You must become mentally agile. Be a sponge for ideas, and then share them liberally with others. Not only must you think, but you should also act. Proper action stems from careful research.

I teach courses that had never been taught to me. Twenty years earlier, I could not have envisioned the kind of research my students and I carry out these days. A couple of years ago, after I had delivered a seminar at the University of Utah, one of my former professors, Prof. Om Gandhi enquired: “But we never taught you such things, did we?” I replied: “No, but you taught me to learn and think.”

When I was in the 5th grade, my father taught me a poem. It has guided me since then. In 2006, I told this to one of my students who was about to receive a PhD. A couple of years later, when we met at a conference, Dr. Joseph Geddes presented me with a framed copy of that poem. It hangs in my office, connecting my father to one of my brain-children. It is entitled: A Psalm of Life. It was written by Henry Wadsworth Longfellow.

Other pieces of free advice: do not spit on the ground; do not litter; do not consume paan, cigarettes, and liquor; do not routinely make false allegations against the sisters and mothers of others; praise others for their accomplishments; encourage those who have fallen to get up; volunteer; do not accept injustice and unfairness against strangers; love all children. These actions will make for a harmonious world, where you will realize your own potential fully among a crowd of equally accomplished peers. A rising tide lifts all boats.

Q-5: Please describe your college days.

My college days at IT-BHU were a lot of fun and very stimulating too. I lived in Vivekananda, Limbdi. Morvi, and Raman hostels. I ate in a hostel mess, with my fellow students. For one year, I enjoyed membership in a South Indian mess, and my wife has been infected with love for dosas and uttapams too. I would often miss Sunday dinners in favor of a lavanglata at Pahlwan’s, but sometimes would go to Sindhi’s hotel for mughlai chicken and parathas.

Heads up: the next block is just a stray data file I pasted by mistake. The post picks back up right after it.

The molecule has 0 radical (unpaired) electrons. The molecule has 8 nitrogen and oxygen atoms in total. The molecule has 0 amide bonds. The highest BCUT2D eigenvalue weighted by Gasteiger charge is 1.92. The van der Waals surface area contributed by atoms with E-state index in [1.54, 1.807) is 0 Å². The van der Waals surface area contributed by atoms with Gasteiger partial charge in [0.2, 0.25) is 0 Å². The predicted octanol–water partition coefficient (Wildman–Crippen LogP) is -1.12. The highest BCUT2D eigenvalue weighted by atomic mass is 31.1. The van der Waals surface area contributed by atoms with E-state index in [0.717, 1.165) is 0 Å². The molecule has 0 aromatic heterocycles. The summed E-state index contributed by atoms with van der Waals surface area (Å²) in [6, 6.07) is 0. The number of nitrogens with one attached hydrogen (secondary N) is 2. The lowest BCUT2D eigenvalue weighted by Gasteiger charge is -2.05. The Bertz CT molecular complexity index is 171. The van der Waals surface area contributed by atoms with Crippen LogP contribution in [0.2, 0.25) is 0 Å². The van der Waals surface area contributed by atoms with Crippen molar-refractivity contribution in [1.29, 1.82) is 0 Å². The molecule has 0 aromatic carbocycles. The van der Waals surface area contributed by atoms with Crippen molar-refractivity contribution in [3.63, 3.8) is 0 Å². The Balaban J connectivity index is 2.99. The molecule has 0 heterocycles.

One year, I saw a lot of Indian movies. Most of them were copies of each other, and so my movie trips to Lanka became less frequent after that. In those days, Lanka had several bookstores. I could not afford to buy many books, but the owners of those stores were very kind and let me read the books on the premises.  The Gaekwad Library was also a great gem, where I read literary and historical magazines from all over the world.

Friendships begun in those days have stood the test of time. My best friends were Vijay Khare (Mechanical) and Pradip Jain (Electronics). I lost touch with them for several years, but satellite communications and the internet brought us together again, our friendship undiminished by the passage of time.  It is usually a great pleasure to meet my batchmates again, though I confess that a few have given me equally great pleasure by keeping these meetings short. I was saddened last year to learn that Manoj Gupta (Civil) was brutally murdered by a politician.

Among the professors who shaped my life, I must rank Prof. Prasad Khastgir the highest. He was a true mentor, unconfined by disciplinary boundaries and other protocols, but one who loved to guide young minds to think. Prof. V. V. Menon was a great favorite too. He introduced me to an esoteric topic (the theory of non-differentiable curves), which guided me many years later quite smoothly to the world of fractals. I was always impressed by the devotion of Profs. R.P. Singhal, Nagesh C. Vaidya, and Onkar N. Singh to research, and of Profs. V. V. Chalam and A. K. Ghose to teaching. Other memorable instructors included Keshav P. Singh, S. Balasubramaniam, and Dina Nath Verma.

I never liked to draw, mostly because I perspired a lot, and am so happy that programs like MacPaint and Adobe Illustrator have obscured one of my major shortcomings. One year, I learnt vocal music at the School of Music, and transformed into a successful bathroom singer who irritated Vikas Suri (Electronics) mercilessly. Pramod Joshi (Electronics) and I were once nearly expelled, allegedly for ragging, but we were merely late onlookers; fortunately, the wise counsel of Prof. Vaidya prevailed.

At the University of Utah, my research advisor, Prof. Magdy Iskander was superb. He was very enthusiastic about research. He worked day and night, it seemed. He taught me not to pay attention to irrelevant issues.